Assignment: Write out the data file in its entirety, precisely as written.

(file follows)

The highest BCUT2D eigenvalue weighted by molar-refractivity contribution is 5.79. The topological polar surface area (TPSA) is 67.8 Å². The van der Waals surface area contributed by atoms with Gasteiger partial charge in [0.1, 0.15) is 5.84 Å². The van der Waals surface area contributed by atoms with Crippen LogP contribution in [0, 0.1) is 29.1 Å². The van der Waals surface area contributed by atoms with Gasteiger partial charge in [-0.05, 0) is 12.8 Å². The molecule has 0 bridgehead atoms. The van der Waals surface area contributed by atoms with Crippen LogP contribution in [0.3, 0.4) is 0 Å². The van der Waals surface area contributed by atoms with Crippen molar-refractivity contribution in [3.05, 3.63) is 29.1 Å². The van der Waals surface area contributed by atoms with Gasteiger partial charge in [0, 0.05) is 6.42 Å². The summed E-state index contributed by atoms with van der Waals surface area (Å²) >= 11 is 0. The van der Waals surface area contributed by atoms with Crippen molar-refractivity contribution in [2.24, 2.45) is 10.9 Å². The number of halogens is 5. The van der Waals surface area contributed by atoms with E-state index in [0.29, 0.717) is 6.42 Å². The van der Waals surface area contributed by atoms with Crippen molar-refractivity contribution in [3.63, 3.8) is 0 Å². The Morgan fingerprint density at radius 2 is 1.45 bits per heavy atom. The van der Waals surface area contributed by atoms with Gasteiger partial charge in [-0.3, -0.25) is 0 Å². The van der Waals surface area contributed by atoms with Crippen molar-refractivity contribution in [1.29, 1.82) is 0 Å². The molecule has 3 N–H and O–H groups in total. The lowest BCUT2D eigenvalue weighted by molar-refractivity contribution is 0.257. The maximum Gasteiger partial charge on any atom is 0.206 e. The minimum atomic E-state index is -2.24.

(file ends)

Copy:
The highest BCUT2D eigenvalue weighted by molar-refractivity contribution is 5.79. The topological polar surface area (TPSA) is 67.8 Å². The van der Waals surface area contributed by atoms with Gasteiger partial charge in [0.1, 0.15) is 5.84 Å². The van der Waals surface area contributed by atoms with Crippen LogP contribution in [0, 0.1) is 29.1 Å². The van der Waals surface area contributed by atoms with Gasteiger partial charge in [-0.05, 0) is 12.8 Å². The molecule has 0 bridgehead atoms. The van der Waals surface area contributed by atoms with Crippen LogP contribution in [0.3, 0.4) is 0 Å². The van der Waals surface area contributed by atoms with Crippen molar-refractivity contribution in [3.05, 3.63) is 29.1 Å². The van der Waals surface area contributed by atoms with Gasteiger partial charge in [0, 0.05) is 6.42 Å². The summed E-state index contributed by atoms with van der Waals surface area (Å²) >= 11 is 0. The van der Waals surface area contributed by atoms with Crippen molar-refractivity contribution in [2.24, 2.45) is 10.9 Å². The number of halogens is 5. The van der Waals surface area contributed by atoms with E-state index in [0.29, 0.717) is 6.42 Å². The van der Waals surface area contributed by atoms with Crippen molar-refractivity contribution in [3.63, 3.8) is 0 Å². The Morgan fingerprint density at radius 2 is 1.45 bits per heavy atom. The van der Waals surface area contributed by atoms with Gasteiger partial charge in [-0.3, -0.25) is 0 Å². The van der Waals surface area contributed by atoms with Crippen molar-refractivity contribution in [1.29, 1.82) is 0 Å². The molecule has 3 N–H and O–H groups in total. The lowest BCUT2D eigenvalue weighted by molar-refractivity contribution is 0.257. The maximum Gasteiger partial charge on any atom is 0.206 e. The minimum atomic E-state index is -2.24.